Flashcards in Lectures 82, 83: PTSD and Anxiety Deck (54):
Exposure to actual or threatened death, serious injury, or sexual violence in 1+ these ways... 1) direct experiencing the traumatic event; 2) Witnessing the event as it occurred to others; 3) Learning the traumatic event occurred to close family member or friend; 4) Experiencing repeated or extreme exposure to aversive details of the event
Four symptom classes required for PTSD
Intrusion symptoms, avoidance symptoms (+ general numbness), negative alterations in cognitions and mood, alterations in arousal or activity
Negative alterations in cognitions & mood includes what "classic" memory symptom
Not being able to recall important aspect of the trauma
How long must symptoms exist? What is the final criteria for a PTSD diagnosis?
1 month; impaired functioning
How is acute stress disorder different from PTSD? Can it become PTSD?
3 days - 1 month after a trauma; yes
About how common is trauma disorder(%)? About how common is PTSD (lifetime, %)?
~50% for 1 traumatic event; ~10%
What is a significant predictor of a worse outcome for PTSD? Describe
Childhood trauma; early trauma --> dysrupted limbic-HPA axis --> negative impact on development --> lifelong psych/behavioral, etc problems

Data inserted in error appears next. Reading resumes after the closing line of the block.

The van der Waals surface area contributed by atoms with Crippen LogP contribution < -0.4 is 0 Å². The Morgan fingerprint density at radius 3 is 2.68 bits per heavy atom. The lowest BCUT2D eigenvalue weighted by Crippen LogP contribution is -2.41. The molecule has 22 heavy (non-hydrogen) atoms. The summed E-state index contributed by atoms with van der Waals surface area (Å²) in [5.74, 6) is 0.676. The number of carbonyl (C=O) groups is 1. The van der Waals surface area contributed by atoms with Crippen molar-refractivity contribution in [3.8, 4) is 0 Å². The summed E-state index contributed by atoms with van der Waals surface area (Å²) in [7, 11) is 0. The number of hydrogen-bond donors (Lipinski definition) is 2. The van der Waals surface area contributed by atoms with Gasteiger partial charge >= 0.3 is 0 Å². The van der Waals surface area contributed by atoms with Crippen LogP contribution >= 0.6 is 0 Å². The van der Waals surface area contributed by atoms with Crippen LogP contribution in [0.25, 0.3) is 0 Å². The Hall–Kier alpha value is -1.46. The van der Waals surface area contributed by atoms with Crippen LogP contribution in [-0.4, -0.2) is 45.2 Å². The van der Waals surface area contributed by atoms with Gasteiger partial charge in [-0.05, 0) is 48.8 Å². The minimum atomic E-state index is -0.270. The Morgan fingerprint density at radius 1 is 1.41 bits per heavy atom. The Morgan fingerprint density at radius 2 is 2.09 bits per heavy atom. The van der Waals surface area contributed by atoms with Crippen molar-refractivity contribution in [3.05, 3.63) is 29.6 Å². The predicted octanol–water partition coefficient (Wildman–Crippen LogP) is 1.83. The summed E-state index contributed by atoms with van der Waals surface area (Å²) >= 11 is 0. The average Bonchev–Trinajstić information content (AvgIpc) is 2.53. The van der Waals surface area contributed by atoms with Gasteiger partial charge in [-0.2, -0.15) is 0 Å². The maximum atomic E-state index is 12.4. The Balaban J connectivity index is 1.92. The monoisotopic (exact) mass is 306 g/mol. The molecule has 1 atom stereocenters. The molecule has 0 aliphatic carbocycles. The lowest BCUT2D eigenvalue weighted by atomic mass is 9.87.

What can keep a traumatized kid from developing LT psych/non-psych consequences?
Lifestyle factors: access to care, community support, etc.
Is PTSD the only disorder related to tramau exposure?
Nope: lots of psych problems are correlated
Risk factors for PTSD (3)
1. Amount of trauma; 2. Type of trauma (rape is very high); 3. Lack of preparedness
Describe an example of differential trauma responses b/t women and men
Women are more likely to experience PTSD after threat/physical attack
T/F: Is it possible for a person to develop PTSD from stressors w/in range of usual human experiences?
Women/men more at risk for PTSD?
One pathophysiological model of PTSD describes it as...How is this related to the stress response? Findings in ER?
A failure to recover; fundamentally different stress response to trauma that can be distinguished early; elevated HR in those who develop PTSD
What NT system is implicated in PTSD?
Noradrenergic: hyperactive sympathetic system
What evidence exists demonstrating abnormal noradrenergic system in PTSD? Test?